ECE Colloquium - October 24

Dr. Sundeep Rangan, New York University - Polytechnic Institute

Wednesday, October 24, 2012 - 10:00am - 12:00pm

CoRE Building Room 701 Boardroom


Sparsity has emerged as a powerful modeling concept in a wide range of signal processing and learning problems: Many high-dimensional objects admit a sparse representation in a suitable transform basis and the recent field of compressed sensing has provided efficient methods to exploit this sparse structure in estimation, dimensionality reduction and feature extraction. However, sparsity is generally not the only aspect of many practical inverse problems. This talk presents a powerful new class of algorithms called generalized approximate message passing (GAMP) that significantly extends the compressed sensing framework. The GAMP algorithm use Gaussian approximations of loopy belief propagation to reduce estimation problems on complex interconnected systems to smaller, local problems associated with the individual system components. For compressed sensing estimation, the GAMP method can incorporate arbitrary priors and nonlinearities, perform joint estimation of latent variables, and can exploit large classes of complex statistical relationships between variables. Moreover, for certain inverse problems with large random transforms, the GAMP method admits remarkably precise asymptotic performance characterizations with testable conditions for optimality -- even for problems that are non-convex and nonlinear. Applications are demonstrated in challenging identification problems in neuroscience and in optimization problems in wireless interference coordination. Joint work with Alyson Fletcher (UCSC), Phil Schniter (Ohio State), Ulugbek Kamilov (EPFL), Vivek K Goyal (MIT) and Lav Varshney (IBM).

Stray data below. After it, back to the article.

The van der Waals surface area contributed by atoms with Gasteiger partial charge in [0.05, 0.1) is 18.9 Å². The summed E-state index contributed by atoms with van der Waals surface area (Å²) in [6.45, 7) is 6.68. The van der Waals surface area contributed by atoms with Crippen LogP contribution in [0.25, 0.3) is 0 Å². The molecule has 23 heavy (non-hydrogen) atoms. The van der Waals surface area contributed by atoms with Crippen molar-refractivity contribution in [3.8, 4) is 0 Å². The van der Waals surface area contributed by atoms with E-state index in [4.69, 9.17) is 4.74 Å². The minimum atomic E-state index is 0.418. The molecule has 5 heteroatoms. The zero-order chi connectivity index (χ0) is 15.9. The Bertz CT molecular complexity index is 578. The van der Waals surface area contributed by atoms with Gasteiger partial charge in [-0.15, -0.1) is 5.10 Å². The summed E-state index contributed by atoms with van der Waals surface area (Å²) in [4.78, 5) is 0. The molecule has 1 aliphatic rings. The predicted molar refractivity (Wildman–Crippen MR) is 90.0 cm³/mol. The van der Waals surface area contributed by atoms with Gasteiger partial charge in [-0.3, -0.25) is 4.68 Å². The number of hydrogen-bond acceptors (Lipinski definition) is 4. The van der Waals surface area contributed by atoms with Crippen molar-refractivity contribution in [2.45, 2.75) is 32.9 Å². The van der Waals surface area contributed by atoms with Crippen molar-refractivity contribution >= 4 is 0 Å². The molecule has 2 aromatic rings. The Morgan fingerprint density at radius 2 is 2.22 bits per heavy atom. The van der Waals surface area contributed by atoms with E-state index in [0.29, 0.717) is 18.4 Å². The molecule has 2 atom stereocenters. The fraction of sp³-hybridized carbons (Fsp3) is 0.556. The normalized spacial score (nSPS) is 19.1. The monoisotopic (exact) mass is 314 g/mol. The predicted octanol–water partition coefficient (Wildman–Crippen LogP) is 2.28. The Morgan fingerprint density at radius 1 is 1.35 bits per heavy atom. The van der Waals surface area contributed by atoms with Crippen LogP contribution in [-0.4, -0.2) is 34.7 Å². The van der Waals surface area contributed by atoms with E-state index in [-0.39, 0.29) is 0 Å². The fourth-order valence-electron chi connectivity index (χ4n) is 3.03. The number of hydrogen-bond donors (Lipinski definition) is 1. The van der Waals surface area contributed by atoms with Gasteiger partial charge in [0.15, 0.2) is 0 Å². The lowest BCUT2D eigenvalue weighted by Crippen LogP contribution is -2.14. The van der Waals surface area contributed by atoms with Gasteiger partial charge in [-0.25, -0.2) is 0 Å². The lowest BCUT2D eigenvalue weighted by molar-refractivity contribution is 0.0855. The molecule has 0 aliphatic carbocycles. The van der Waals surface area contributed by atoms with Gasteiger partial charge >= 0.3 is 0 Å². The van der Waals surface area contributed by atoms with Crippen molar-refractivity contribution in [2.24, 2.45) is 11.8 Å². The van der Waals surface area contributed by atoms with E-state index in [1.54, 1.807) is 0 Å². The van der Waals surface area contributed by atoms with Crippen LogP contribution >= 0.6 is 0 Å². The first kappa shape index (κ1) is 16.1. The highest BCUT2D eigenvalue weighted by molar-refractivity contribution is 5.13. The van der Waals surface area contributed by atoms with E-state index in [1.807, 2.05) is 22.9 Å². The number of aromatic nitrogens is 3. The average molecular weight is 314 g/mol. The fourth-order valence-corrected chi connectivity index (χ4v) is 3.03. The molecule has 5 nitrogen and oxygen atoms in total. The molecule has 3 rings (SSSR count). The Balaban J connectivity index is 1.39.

Dr. Sundeep Rangan received the B.A.Sc. at the University of Waterloo, Canada and the M.Sc. and Ph.D. at the University of California, Berkeley, all in Electrical Engineering. He has held postdoctoral appointments at the University of Michigan, Ann Arbor and Bell Labs. In 2000, he co-founded (with four others) Flarion Technologies, a spin off of Bell Labs, that developed Flash OFDM, one of the first cellular OFDM data systems, and precursor to 4G cellular standards such as LTE and WiMax. Flarion grew to over 150 employees with trials worldwide. In 2006, Flarion was acquired by Qualcomm Technologies where Dr. Rangan was a Director of Engineering involved in OFDM infrastructure products. He joined the ECE department at NYU-Poly in 2010. His research interests are in wireless communications, signal processing, information theory and control theory.